Along with King, Holmes was a featured speaker at the Drop the Suit “Rally in Tally” in February, which the Save Our Scholarships Coalition co‐sponsored. They were joined by the Reverend H. K. Matthews, a civil‐rights icon who marched at Selma and led sit‐ins at segregated lunch counters in the 1960s. Matthews told The Seventy‐Four that he saw the tax‐credit scholarship program as “a continuation of the civil rights movement” because it “gives people an opportunity” to choose where their children attend school.
This summer, a Florida appellate court unanimously dismissed the FEA’s appeal. As before, the court ruled that the FEA’s alleged harms were too speculative to merit standing, but this time the judges’ reasoning also addressed the merits of the FEA’s central claims.
The tax‐credit scholarships did not violate the Blaine Amendment, the court held, because they were privately funded. Following the precedent of the U.S. Supreme Court and every state supreme court to address the question thus far, the Florida appellate court held that private money does not become government revenue until it has “come into the tax collector’s hands.” Constitutionally, tax credits are no different from tax deductions or tax exemptions in this regard. Likewise, because the scholarships are privately funded and administered, they do not constitute a “parallel” school system.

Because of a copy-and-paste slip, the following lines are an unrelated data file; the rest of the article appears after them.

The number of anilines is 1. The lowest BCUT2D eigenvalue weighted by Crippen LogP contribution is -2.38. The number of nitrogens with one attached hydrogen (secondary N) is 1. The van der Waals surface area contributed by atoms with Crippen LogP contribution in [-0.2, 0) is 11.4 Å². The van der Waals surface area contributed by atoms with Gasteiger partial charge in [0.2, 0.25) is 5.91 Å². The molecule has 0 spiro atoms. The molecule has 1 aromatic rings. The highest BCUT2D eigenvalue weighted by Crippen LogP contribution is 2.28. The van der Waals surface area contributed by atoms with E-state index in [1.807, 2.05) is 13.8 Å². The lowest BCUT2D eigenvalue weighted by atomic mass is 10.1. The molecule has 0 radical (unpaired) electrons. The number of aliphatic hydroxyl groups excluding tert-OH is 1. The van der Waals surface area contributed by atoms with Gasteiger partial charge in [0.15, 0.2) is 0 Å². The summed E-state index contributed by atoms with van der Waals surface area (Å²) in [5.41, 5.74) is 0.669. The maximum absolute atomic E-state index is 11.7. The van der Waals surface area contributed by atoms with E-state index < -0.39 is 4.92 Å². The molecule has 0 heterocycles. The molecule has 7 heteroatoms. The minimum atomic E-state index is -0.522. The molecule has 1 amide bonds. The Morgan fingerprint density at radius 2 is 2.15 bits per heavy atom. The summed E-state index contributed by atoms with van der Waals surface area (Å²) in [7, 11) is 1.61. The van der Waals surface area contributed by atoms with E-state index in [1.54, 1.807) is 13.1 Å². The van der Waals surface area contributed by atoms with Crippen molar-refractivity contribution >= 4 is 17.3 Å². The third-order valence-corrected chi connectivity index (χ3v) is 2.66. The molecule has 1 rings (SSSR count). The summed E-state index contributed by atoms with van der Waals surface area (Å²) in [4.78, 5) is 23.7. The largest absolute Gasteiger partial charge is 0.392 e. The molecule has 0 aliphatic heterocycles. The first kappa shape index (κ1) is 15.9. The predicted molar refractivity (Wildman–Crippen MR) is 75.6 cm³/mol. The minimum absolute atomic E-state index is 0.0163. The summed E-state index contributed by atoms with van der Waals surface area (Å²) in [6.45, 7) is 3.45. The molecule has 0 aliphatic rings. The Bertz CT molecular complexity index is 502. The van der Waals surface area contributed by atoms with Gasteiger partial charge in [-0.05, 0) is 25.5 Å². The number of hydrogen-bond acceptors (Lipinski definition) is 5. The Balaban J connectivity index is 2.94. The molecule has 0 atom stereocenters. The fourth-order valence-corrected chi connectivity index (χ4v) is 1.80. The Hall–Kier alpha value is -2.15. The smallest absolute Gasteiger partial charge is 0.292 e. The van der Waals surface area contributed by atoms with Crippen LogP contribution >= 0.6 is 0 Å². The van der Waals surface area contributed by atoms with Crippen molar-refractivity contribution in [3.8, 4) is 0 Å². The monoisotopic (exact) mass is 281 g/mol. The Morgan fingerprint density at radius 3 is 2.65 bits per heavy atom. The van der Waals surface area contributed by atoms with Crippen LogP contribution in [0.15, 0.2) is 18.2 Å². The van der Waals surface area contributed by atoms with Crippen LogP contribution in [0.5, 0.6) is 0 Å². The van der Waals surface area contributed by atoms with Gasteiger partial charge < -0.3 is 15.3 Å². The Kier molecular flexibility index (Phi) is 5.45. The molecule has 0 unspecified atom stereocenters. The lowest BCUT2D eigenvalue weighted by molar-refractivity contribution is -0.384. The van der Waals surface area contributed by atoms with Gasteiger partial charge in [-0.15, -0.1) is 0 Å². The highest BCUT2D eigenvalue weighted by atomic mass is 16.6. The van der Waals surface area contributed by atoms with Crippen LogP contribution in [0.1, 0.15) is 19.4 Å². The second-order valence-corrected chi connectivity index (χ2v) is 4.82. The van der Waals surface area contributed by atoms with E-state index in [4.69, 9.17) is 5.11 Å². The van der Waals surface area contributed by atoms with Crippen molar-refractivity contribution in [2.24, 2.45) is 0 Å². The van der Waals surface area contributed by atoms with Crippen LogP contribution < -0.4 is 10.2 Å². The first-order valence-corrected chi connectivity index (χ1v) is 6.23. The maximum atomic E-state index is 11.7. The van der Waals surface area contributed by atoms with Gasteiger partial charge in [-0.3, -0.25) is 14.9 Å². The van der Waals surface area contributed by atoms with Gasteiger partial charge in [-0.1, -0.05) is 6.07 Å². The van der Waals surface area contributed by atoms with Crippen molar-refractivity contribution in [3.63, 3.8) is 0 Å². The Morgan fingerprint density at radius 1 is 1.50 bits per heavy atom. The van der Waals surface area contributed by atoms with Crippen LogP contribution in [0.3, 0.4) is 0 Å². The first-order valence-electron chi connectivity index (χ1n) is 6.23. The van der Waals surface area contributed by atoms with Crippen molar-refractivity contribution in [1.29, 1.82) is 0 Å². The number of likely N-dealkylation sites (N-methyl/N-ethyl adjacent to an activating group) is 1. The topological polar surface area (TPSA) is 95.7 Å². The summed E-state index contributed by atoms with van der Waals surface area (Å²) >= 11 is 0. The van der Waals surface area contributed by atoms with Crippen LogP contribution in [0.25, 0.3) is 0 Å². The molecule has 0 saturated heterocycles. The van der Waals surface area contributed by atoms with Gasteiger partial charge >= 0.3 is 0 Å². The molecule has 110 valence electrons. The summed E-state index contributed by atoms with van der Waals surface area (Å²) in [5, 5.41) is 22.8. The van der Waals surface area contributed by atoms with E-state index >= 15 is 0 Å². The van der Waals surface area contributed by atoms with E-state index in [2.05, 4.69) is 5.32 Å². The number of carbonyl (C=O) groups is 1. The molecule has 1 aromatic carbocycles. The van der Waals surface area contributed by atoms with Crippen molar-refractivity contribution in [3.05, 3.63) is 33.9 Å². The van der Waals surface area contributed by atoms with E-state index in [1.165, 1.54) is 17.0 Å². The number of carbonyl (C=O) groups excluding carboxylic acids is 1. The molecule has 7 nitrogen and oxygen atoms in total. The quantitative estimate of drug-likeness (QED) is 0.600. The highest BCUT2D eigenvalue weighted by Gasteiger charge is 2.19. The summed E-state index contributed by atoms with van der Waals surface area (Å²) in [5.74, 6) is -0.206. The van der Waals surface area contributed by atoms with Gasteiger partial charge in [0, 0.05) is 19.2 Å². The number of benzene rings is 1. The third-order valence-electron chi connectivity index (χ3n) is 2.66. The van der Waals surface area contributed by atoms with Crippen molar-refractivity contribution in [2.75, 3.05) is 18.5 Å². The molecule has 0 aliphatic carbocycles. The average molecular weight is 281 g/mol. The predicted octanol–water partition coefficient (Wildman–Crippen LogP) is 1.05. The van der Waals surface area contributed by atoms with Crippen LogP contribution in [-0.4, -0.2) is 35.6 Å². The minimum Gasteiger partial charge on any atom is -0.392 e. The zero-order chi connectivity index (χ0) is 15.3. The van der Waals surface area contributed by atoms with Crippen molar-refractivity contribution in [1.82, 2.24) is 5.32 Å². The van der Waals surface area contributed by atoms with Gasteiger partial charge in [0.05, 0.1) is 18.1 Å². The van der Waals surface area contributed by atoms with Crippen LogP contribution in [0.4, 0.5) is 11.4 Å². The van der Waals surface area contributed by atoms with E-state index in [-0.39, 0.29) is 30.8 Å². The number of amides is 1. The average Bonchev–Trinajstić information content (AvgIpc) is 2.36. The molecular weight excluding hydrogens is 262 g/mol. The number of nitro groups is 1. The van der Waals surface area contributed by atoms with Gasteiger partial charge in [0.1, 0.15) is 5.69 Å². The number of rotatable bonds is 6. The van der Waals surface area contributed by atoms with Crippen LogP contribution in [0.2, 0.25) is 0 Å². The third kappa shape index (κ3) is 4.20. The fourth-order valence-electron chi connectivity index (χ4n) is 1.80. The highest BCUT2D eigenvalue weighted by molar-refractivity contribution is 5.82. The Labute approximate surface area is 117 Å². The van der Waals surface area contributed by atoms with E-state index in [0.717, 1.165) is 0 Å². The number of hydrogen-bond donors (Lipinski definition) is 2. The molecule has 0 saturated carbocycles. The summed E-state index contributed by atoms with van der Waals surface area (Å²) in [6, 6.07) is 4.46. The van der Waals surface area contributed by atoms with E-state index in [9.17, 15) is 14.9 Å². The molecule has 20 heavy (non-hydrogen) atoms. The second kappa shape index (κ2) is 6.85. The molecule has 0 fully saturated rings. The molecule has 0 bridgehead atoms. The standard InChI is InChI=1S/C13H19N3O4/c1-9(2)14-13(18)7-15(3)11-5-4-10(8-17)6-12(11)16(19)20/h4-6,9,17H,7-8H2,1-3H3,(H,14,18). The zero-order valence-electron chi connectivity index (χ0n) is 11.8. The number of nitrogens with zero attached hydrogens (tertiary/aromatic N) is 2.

But again the FEA is appealing the decision. By the time the Florida supreme court hears the case, there will likely be more than 115,000 K–12 students receiving tax‐credit scholarships, the equivalent of about 4 percent of all the students enrolled in Florida’s K–12 district schools. In addition to the harm scholarship families would suffer, a decision striking down the tax credit would likely produce a massive and immediate influx into the district schools, seriously straining their facilities and resources.
A negative decision would affect taxpayers as well. In 2010, the Florida legislature’s Office of Program Policy Analysis and Government Accountability estimated that for every dollar by which the tax credits reduce state revenue, taxpayers save $1.44 in expenditures. The state is close to issuing the maximum $559 million in tax credits this year, and the total credit cap increases by 25 percent annually. If even half the scholarship students returned to the district schools, the state would have to spend hundreds of millions of dollars more to provide for them.
But most important, a decision to strike down the tax‐credit program would be devastating for the families who rely on the scholarships to enroll their children in the schools that work best for them. If the FEA and its allies really have the best interests of all children in mind, they should drop the suit.